Testosterone is an important hormone for both men and women. Even though it’s often associated with a man’s libido, testosterone occurs in both sexes from birth. In females, it plays a part in sexual drive, energy, and physical strength. In males, it stimulates the beginning of sexual development and helps maintain a man’s health throughout his life.
Longjack, also known as Tongkat ali and pasak bumi, is a shrub hailing from Southeast Asia purporting to improve libido. It’s gaining traction in the scientific community for potentially increasing testosterone levels, and researchers at South Africa’s University of the Western Cape found that longjack improved testosterone levels and muscular strength in physically active seniors (a population with typically low testosterone).
Magnesium comes with a strict upper cap. Excess magnesium is hard on your kidneys, and can lead to kidney failure. The NIH recommends that men consume 400-420 mg of magnesium daily, but that they should not exceed 350 mg of supplemental magnesium per day. Because while it’s rare for people to chronically overdose on magnesium through diet (you’d have to eat a lot of almonds and spinach, for example), overdose by supplement is far more common.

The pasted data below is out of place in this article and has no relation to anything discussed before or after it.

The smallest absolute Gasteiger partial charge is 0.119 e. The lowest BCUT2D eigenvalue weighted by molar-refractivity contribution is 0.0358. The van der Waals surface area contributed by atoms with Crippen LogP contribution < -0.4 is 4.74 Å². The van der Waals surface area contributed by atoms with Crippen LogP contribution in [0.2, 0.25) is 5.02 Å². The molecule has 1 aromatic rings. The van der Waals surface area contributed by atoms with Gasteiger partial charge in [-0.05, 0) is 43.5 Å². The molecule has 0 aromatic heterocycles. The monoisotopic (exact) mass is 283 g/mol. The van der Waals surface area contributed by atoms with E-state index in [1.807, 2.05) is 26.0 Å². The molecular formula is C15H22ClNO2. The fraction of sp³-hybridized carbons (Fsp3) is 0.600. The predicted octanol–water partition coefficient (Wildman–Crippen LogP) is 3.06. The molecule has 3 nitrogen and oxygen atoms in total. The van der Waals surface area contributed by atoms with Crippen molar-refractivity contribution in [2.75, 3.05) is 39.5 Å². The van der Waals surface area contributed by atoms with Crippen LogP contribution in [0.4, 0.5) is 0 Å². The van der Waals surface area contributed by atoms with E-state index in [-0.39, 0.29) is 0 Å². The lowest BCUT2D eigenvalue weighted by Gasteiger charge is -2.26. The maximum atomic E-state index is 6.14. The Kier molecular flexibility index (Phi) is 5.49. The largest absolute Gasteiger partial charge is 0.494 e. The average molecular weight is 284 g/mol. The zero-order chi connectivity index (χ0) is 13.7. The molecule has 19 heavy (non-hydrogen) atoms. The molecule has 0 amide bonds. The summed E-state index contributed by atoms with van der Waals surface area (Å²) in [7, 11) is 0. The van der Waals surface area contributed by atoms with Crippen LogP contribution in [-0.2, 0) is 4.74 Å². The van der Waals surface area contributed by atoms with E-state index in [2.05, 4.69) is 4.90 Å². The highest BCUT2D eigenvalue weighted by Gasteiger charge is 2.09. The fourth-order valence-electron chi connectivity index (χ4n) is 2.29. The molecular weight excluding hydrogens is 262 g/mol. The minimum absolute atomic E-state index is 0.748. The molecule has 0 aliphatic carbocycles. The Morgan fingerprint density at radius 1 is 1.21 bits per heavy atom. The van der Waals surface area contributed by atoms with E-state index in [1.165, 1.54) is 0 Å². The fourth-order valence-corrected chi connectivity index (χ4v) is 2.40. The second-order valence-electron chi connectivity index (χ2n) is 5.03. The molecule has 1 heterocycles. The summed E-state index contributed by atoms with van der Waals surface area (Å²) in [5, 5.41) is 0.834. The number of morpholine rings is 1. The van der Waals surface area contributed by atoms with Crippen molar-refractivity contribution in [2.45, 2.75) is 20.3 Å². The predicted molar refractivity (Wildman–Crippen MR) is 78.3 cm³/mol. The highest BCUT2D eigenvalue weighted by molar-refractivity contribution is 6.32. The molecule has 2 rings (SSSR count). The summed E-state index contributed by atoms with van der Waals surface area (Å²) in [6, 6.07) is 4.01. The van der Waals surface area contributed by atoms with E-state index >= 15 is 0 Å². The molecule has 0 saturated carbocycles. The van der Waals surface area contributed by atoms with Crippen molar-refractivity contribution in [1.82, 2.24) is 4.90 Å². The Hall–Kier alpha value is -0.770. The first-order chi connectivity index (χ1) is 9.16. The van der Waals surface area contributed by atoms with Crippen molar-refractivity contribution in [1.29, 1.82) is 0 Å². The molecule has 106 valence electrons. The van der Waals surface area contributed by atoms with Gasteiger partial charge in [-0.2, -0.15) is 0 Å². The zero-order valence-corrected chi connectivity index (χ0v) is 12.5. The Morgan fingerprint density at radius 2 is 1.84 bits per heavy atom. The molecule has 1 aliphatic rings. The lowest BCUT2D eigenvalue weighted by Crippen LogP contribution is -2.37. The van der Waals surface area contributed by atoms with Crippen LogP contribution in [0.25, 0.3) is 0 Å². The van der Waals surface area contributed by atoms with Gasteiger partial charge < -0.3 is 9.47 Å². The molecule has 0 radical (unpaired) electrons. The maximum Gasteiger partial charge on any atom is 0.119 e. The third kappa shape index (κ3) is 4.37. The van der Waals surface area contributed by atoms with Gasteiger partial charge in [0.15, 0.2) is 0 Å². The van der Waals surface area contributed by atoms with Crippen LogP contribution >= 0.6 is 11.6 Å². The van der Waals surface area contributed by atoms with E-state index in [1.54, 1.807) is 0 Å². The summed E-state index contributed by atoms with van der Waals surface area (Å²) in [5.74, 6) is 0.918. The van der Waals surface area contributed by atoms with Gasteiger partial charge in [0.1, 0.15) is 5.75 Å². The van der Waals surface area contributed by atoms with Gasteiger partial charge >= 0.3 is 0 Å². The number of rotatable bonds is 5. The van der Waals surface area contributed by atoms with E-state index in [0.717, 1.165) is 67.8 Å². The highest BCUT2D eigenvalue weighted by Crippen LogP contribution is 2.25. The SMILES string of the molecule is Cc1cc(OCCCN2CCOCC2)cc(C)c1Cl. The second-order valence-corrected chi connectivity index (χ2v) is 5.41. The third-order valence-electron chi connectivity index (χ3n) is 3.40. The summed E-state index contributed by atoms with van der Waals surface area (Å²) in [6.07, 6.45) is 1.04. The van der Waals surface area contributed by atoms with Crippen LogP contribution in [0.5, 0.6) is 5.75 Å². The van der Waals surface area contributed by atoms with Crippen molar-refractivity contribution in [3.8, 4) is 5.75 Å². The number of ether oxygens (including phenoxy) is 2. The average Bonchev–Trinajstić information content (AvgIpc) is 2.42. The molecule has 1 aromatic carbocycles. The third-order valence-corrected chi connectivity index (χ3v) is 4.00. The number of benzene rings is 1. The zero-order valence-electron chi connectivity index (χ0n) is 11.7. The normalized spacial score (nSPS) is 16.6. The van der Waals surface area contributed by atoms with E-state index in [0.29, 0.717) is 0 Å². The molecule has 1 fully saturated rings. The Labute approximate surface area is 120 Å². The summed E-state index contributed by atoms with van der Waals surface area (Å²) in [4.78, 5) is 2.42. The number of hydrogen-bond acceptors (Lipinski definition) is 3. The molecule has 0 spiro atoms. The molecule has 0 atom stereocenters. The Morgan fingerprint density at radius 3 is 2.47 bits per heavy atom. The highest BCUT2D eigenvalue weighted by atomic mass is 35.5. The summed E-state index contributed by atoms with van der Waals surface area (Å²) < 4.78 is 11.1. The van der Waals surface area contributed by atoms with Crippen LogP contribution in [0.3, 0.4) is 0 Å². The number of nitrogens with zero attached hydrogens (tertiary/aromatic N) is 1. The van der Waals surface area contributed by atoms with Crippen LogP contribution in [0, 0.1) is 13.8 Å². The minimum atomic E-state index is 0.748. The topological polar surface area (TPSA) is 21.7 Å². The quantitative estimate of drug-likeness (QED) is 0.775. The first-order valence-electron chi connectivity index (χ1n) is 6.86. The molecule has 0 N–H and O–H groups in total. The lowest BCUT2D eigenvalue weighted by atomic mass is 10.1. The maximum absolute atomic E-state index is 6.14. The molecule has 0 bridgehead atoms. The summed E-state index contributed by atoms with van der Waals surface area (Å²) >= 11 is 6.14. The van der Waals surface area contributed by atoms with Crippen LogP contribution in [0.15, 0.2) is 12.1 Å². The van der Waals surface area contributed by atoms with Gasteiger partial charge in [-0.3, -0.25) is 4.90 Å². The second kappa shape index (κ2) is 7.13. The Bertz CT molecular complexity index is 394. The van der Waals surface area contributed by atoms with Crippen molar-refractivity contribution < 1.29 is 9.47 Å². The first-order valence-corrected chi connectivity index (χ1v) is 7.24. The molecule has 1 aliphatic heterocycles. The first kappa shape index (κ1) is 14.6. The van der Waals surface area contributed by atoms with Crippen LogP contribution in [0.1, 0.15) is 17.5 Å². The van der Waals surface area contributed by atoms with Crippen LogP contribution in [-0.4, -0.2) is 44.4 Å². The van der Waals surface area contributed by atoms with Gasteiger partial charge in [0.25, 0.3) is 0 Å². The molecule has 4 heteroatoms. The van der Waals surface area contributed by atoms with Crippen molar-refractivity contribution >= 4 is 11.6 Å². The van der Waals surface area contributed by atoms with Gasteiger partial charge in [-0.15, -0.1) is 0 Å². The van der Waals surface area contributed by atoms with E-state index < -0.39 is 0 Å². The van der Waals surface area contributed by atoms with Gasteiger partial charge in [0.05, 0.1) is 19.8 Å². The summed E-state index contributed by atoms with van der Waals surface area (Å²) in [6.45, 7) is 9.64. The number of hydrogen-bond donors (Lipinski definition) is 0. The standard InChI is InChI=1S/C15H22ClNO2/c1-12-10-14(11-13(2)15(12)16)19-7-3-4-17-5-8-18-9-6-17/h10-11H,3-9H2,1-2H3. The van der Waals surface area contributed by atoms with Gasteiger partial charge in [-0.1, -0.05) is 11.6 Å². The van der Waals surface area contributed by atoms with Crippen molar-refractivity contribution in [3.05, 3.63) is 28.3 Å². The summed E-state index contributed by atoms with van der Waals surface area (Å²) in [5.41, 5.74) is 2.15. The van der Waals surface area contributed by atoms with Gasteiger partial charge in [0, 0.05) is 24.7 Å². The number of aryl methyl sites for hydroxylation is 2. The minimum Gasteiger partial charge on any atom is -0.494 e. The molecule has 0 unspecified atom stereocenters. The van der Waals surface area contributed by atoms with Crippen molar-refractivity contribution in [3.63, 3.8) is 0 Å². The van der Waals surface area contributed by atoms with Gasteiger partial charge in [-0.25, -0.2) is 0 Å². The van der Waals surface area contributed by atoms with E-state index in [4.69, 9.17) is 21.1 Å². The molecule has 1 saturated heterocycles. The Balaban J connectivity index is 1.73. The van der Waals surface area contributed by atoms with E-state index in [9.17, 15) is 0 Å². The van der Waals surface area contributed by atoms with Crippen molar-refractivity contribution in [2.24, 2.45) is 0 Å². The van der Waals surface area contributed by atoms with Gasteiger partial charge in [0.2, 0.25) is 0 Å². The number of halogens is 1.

Japanese Knotweed (a.k.a Hu Zhang or Polygonum cuspidatum) is highlighted by WebMD as needing more evidence to rate its effectiveness in a number of different areas: like treating constipation and liver or heart disease. They also warn that it can interact poorly with medications that are changed and broken down by the liver, and those that slow blood clotting (anticoagulants and antiplatelets).
A large number of side-effects have been attributed to testosterone. In our clinical experience, the incidence of significant adverse effects with treatment producing physiological testosterone levels is low, and many side effects attributed to testosterone are mainly relevant to supraphysiological replacement. Some adverse effects are specific to a given mode of delivery and have already been described. Potential adverse effects concerning the prostate have also been discussed and require appropriate monitoring of symptoms, PSA and digital rectal examination. Other tumors which may be androgen responsive include cancer of the breast and primary liver tumors, and these are both contraindications to testosterone treatment
Free shipping available with any purchase over $49. No cash value. Void where prohibited, taxed or restricted by law. Valid at GNC.com or when calling 1-877-GNC-4700. Free shipping offer applies to ground shipping on orders shipped within the continental United States only. Free shipping offer does not include P.O. Boxes and APO/FPO addresses. Free shipping offer does not apply when shipping to Alaska, Hawaii or Puerto Rico. Not valid on previous purchases, exchanges or special orders. No substitutions or backorders. GNC may offer other free shipping offers periodically. Details of these offers will be set forth within the specific promotions. Free shipping offer excludes ready-to-drink products.